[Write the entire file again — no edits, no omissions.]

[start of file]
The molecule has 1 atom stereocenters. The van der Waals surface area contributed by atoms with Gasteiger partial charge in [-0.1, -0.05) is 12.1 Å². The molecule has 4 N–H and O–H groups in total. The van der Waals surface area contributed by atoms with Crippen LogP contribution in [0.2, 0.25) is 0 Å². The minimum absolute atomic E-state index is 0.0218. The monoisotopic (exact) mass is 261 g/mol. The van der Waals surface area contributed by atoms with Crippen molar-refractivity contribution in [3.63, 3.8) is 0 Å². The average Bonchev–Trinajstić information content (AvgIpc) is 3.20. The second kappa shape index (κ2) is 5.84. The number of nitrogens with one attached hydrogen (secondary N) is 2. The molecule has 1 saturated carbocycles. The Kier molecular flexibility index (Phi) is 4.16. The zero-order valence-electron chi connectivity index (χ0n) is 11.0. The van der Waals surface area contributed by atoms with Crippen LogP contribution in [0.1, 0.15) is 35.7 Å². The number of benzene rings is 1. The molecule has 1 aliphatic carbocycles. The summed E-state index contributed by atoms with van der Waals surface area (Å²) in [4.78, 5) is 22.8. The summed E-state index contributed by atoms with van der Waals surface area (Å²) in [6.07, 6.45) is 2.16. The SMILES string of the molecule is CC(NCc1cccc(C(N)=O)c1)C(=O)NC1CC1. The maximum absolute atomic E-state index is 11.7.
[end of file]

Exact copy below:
The molecule has 1 atom stereocenters. The van der Waals surface area contributed by atoms with Gasteiger partial charge in [-0.1, -0.05) is 12.1 Å². The molecule has 4 N–H and O–H groups in total. The van der Waals surface area contributed by atoms with Crippen LogP contribution in [0.2, 0.25) is 0 Å². The minimum absolute atomic E-state index is 0.0218. The monoisotopic (exact) mass is 261 g/mol. The van der Waals surface area contributed by atoms with Crippen molar-refractivity contribution in [3.63, 3.8) is 0 Å². The average Bonchev–Trinajstić information content (AvgIpc) is 3.20. The second kappa shape index (κ2) is 5.84. The number of nitrogens with one attached hydrogen (secondary N) is 2. The molecule has 1 saturated carbocycles. The Kier molecular flexibility index (Phi) is 4.16. The zero-order valence-electron chi connectivity index (χ0n) is 11.0. The van der Waals surface area contributed by atoms with Crippen LogP contribution in [0.1, 0.15) is 35.7 Å². The number of benzene rings is 1. The molecule has 1 aliphatic carbocycles. The summed E-state index contributed by atoms with van der Waals surface area (Å²) in [4.78, 5) is 22.8. The summed E-state index contributed by atoms with van der Waals surface area (Å²) in [6.07, 6.45) is 2.16. The SMILES string of the molecule is CC(NCc1cccc(C(N)=O)c1)C(=O)NC1CC1. The maximum absolute atomic E-state index is 11.7.